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Counting Cases in Marching Cubes: Towards a Generic Algorithm for Producing Substitopes

Article by David C. Banks and Stephen Linton
  • Published in 2003
  • Added on
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We describe how to count the cases that arise in a family of visualization techniques, including marching cubes, sweeping simplices, contour meshing, interval volumes, and separating surfaces. Counting the cases is the first step toward developing a generic visualization algorithm to produce substitopes (geometric substitution of polytopes). We demonstrate the method using a software system ("GAP") for computational group theory. The case-counts are organized into a table that provides taxonomy of members of the family; numbers in the table are derived from actual lists of cases, which are computed by our methods. The calculation confirms previously reported case-counts for large dimensions that are too large to check by hand, and predicts the number of cases that will arise in algorithms that have not yet been invented.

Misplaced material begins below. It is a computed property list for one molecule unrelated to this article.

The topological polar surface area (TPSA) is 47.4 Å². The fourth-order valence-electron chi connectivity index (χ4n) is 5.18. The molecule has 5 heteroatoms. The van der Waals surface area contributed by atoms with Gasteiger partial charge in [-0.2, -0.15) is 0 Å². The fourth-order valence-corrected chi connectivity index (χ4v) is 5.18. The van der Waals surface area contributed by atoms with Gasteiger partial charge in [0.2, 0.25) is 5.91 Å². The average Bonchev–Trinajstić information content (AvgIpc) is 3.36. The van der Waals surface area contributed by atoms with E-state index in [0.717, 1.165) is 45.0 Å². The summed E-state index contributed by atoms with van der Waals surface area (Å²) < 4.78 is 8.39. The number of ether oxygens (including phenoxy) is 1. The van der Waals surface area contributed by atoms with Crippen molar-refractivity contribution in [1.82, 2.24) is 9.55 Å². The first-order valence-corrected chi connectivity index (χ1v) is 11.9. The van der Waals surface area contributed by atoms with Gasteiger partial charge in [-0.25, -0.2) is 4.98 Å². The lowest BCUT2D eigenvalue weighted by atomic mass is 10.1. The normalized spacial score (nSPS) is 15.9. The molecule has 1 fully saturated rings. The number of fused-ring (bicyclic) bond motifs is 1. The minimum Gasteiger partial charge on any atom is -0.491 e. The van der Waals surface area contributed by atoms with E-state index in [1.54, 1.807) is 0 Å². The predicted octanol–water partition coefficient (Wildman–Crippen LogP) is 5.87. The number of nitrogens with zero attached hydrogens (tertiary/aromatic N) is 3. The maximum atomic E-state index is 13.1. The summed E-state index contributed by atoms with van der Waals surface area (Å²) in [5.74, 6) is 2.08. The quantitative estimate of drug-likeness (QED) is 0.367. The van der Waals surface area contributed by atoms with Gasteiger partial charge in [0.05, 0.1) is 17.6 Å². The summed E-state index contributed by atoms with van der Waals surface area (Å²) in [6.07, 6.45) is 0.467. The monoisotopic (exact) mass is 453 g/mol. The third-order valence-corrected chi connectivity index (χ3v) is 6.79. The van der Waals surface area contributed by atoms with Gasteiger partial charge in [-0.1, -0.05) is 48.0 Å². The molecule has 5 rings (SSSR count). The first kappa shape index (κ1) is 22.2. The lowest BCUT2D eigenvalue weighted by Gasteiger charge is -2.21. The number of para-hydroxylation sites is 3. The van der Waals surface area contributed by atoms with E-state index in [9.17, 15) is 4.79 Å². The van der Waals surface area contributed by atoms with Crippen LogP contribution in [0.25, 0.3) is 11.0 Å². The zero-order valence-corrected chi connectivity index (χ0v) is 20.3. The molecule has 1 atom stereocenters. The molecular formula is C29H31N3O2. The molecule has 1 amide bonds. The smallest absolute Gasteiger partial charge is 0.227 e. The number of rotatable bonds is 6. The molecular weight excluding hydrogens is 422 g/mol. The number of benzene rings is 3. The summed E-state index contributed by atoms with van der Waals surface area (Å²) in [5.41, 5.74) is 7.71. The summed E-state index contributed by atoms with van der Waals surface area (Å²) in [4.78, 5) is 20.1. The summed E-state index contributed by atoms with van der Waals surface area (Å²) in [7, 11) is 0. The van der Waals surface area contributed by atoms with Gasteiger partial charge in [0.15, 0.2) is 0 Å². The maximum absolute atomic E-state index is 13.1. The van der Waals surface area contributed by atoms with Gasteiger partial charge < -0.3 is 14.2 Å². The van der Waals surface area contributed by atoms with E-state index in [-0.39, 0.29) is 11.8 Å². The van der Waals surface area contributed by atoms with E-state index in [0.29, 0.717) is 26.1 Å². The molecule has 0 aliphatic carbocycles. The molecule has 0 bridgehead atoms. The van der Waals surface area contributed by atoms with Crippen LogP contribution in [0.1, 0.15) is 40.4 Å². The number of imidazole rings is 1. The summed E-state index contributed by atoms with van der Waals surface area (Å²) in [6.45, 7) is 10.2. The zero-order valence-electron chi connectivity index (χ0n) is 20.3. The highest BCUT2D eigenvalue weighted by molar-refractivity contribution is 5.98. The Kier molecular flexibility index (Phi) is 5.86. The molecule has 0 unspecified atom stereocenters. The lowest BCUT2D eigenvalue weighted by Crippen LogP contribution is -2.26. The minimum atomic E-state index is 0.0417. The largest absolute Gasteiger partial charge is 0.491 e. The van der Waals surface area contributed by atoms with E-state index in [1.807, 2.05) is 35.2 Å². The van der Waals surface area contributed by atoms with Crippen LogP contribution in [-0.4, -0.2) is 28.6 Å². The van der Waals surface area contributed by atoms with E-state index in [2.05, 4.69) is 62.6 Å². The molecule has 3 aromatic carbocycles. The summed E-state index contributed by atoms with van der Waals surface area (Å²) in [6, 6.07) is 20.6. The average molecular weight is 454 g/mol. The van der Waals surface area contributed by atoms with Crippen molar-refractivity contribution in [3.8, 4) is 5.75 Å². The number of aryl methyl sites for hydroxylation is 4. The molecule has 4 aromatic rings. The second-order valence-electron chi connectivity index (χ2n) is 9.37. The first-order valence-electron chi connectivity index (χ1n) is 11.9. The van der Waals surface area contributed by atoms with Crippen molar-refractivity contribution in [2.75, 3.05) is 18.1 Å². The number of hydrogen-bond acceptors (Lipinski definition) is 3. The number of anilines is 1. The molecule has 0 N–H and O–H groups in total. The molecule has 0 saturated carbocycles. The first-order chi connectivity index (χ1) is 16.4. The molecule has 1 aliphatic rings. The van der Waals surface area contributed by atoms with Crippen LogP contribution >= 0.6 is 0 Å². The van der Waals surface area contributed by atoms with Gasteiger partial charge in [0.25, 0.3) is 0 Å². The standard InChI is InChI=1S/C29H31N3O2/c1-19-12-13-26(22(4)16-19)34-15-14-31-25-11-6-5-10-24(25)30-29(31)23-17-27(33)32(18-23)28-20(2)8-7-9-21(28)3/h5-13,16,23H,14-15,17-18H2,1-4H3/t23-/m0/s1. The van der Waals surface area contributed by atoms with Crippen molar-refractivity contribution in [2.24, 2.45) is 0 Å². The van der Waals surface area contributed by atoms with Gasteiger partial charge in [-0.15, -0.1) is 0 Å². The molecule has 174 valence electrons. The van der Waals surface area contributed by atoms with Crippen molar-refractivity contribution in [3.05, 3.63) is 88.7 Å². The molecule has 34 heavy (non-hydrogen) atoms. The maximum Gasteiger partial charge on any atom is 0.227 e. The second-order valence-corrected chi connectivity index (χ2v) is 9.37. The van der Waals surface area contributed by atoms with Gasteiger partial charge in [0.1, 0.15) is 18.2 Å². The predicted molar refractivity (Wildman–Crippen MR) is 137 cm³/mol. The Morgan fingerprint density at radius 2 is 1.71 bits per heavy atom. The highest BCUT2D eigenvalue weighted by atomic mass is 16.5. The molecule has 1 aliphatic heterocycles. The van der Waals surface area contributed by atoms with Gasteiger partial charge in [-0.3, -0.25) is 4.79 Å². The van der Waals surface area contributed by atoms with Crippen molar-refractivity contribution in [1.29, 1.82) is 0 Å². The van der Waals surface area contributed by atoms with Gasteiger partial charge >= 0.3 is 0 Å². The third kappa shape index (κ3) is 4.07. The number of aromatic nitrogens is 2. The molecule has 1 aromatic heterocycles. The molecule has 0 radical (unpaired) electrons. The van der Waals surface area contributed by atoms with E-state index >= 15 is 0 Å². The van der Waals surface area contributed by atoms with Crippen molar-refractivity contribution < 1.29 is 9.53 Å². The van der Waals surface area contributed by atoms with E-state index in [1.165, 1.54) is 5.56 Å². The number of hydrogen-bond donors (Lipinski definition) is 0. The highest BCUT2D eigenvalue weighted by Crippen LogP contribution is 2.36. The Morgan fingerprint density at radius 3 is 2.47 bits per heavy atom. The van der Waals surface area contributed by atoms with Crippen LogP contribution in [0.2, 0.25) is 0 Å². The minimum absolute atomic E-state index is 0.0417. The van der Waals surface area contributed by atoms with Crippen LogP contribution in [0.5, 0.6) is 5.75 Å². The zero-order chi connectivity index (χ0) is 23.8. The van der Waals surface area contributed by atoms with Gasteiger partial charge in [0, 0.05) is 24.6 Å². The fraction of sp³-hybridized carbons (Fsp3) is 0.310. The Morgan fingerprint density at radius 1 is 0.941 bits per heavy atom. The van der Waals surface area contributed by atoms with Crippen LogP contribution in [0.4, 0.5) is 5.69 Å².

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BibTeX entry

@article{CountingCasesInMarchingCubes,
	title = {Counting Cases in Marching Cubes: Towards a Generic Algorithm for Producing Substitopes},
	author = {David C. Banks and Stephen Linton},
	url = {https://www.evl.uic.edu/cavern/rg/20040525{\_}renambot/Visualization-papers/papers/03/01250354.pdf http://ieeexplore.ieee.org/document/1250354},
	urldate = {2016-09-28},
	abstract = {We describe how to count the cases that arise in a family of visualization techniques, including marching cubes, sweeping simplices, contour meshing, interval volumes, and separating surfaces. Counting the cases is the first step toward developing a generic visualization algorithm to produce substitopes (geometric substitution of polytopes). We demonstrate the method using a software system ("GAP") for computational group theory. The case-counts are organized into a table that provides taxonomy of members of the family; numbers in the table are derived from actual lists of cases, which are computed by our methods. The calculation confirms previously reported case-counts for large dimensions that are too large to check by hand, and predicts the number of cases that will arise in algorithms that have not yet been invented.},
	comment = {},
	collections = {Basically computer science},
	year = 2003
}